Wednesday, September 2, 2015

Backyard Nature Wednesday: Datura

Datura is a member of the Potato (Solanaceae) family, also called the Deadly Nightshade family. It is a large and diverse family that includes many edibles like tomatoes and...well, potatoes. Datura, however, is not edible. In fact, all parts of the plant are poisonous and can be fatal if ingested.

The plant itself is a stoutly branched and sprawling perennial with long, gray-green ovate leaves that are covered in tiny smooth hairs. It can grow up to two feet high and sprawl many feet wide.

The beautiful and fragrant flowers are large and trumpet-shaped. The native plant, the one from my garden that you see above, has white flowers. This is the iconic blossom featured in several Georgia O'Keefe paintings.
 
"Jimson Weed" by Georgia O'Keefe

Jimson weed is what the plant was called in the area where I grew up. There are actually several different species of datura and jimson weed (Datura stramonium) is one of them.

In addition to the plant with large white blossoms, there are cultivated varieties in other colors, mostly in the pink to purple palette. I've grown some of them in my garden in past years but they did not last. They died out after two or three years. The native datura dies back to its roots in my garden in winter but comes back strong in the spring.

Although the plant is poisonous, it contains hallucinogenic alkaloids and because of this, it featured in religious ceremonies of the native peoples of the Southwest. This also accounts for one of the names that the plant is known by - Sacred Datura.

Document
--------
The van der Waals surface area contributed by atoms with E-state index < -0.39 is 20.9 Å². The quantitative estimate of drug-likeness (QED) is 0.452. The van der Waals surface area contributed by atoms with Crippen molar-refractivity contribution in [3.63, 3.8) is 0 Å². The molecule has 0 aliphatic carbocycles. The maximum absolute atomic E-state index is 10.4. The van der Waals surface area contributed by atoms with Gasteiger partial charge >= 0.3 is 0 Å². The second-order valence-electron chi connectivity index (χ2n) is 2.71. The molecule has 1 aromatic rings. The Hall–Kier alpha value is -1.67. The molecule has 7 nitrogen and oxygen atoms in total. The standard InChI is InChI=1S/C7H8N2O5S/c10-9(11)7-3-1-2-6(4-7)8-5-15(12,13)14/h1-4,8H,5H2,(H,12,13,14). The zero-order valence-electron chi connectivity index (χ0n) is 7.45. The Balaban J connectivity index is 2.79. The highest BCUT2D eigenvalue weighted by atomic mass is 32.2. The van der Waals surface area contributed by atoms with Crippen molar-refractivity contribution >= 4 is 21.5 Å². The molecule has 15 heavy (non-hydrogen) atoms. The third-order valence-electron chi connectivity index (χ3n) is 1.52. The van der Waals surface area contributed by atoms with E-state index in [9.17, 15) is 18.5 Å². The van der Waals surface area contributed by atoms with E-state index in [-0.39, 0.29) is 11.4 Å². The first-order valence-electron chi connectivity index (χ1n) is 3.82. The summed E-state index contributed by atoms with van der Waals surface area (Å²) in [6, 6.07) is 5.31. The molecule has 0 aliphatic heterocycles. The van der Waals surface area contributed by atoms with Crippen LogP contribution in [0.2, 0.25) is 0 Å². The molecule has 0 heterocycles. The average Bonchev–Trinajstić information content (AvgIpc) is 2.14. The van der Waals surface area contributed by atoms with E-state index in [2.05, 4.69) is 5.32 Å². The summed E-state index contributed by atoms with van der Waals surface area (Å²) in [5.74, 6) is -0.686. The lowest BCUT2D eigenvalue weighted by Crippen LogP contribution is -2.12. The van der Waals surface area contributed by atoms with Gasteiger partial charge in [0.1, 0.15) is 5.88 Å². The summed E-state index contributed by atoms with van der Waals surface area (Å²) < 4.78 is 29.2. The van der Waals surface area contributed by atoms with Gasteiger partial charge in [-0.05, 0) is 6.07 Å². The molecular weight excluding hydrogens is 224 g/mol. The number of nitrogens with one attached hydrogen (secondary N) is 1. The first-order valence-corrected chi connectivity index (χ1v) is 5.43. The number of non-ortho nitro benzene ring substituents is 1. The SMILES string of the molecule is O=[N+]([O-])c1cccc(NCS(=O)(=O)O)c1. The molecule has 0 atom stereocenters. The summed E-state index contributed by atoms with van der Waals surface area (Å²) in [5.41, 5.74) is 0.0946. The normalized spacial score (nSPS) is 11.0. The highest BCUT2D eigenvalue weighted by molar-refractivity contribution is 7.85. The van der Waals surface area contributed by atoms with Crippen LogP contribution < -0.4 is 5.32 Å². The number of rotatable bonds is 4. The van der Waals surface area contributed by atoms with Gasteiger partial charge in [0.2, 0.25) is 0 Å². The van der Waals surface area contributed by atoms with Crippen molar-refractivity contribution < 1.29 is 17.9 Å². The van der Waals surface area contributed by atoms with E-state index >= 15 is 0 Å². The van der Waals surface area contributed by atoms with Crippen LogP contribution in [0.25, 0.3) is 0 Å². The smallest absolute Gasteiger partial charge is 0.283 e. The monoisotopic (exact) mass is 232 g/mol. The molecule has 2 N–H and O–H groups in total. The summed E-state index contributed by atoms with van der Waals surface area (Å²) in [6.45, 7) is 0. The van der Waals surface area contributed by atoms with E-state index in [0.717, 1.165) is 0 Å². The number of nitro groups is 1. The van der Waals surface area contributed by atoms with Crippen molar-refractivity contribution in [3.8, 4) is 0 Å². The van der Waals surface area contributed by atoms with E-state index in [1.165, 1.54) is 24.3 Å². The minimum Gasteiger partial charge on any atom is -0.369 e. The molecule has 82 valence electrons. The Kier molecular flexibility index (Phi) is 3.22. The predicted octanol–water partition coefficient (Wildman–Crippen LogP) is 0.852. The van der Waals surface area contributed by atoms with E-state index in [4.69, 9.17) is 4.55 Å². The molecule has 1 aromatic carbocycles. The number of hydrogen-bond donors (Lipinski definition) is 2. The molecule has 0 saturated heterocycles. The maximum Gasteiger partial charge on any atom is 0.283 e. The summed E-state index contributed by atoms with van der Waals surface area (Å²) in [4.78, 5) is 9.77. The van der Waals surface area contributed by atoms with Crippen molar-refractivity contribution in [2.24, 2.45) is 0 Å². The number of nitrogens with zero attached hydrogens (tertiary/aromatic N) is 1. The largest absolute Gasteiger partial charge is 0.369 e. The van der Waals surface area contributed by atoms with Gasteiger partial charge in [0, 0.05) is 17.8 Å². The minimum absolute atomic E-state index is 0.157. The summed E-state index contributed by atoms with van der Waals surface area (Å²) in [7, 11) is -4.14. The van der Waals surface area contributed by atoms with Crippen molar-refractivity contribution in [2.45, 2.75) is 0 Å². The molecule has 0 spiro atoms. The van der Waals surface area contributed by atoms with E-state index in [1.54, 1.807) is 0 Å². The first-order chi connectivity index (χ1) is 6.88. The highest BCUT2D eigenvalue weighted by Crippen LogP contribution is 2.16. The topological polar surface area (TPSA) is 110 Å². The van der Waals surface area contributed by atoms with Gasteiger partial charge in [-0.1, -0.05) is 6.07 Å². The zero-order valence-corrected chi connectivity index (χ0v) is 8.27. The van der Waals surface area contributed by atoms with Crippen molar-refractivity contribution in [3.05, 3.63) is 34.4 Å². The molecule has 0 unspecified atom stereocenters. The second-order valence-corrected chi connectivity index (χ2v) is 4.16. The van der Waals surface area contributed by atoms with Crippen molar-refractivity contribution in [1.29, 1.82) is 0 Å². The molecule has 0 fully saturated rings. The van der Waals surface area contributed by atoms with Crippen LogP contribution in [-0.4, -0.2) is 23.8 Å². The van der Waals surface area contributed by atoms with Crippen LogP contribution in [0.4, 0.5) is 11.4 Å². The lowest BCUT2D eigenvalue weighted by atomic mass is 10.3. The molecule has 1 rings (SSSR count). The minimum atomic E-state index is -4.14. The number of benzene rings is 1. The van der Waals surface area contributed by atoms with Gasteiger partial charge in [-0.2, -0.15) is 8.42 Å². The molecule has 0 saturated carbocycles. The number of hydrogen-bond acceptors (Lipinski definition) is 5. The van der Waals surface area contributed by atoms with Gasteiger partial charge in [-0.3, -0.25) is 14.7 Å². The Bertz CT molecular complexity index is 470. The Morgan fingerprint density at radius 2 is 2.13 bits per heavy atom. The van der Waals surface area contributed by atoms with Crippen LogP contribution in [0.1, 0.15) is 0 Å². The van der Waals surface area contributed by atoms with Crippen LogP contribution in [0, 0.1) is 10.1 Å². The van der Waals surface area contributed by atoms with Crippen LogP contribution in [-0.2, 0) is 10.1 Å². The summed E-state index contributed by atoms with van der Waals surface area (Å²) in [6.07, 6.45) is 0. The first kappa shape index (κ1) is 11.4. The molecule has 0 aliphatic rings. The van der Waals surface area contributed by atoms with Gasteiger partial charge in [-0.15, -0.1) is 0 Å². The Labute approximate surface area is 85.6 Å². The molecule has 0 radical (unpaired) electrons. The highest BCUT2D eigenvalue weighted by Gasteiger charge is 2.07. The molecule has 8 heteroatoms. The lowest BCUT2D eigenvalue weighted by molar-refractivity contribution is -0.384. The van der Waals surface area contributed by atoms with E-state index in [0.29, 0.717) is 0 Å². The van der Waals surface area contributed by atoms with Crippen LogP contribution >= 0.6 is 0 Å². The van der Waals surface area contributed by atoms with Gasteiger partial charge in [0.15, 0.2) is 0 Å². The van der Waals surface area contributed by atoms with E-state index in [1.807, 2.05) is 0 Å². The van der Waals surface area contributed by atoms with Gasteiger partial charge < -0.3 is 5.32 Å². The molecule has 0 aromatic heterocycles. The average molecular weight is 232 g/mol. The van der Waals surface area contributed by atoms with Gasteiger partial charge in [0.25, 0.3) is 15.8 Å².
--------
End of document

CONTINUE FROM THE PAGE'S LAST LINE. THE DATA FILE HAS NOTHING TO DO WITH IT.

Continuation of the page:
Datura blooms from early spring through late fall in my garden. Usually, it continues to produce blooms right up until the first frost in December. The blooms open at dusk and close by mid-morning on the following day. Each bloom only lasts for one night, during which it is a magnet for moths, especially hummingbird moths. While it remains open during daylight hours, it also attracts butterflies, bees, and hummingbirds. When the pollinated flowers fade, they produce a thorny, globular, walnut-sized fruit which gives the plant another one of its popular names - Thorn Apple.

In fact, datura is known by a variety of local names. In addition to those already mentioned, they include Stink Weed, Locoweed, Green Dragon, Devil's Trumpet, Moon Flower, Mad Apple, and many others.

The datura that we know grows throughout the Southwest and much of the South, but other species grow in many parts of the world and have been used, as they have here, for medicines and for mystical experiences.

In my garden, though, I grow it because it is beautiful and beloved by wildlife. Moreover, on moonlit nights, it glows wonderfully in the garden, almost seeming to give off a light of its own. That, too, is part of its mystical power.      

2 comments:

  1. Beautiful but lethal flower. I wouldn't have thought that animals were attracted to it. I would like to see one though, since you say "it almost gives a light of its own"; that must be quite an experience.

    ReplyDelete
    Replies
    1. The flowers really are meant to be viewed in the moonlight and to attract the moths that are out at night, so they are quite luminous then.

      Delete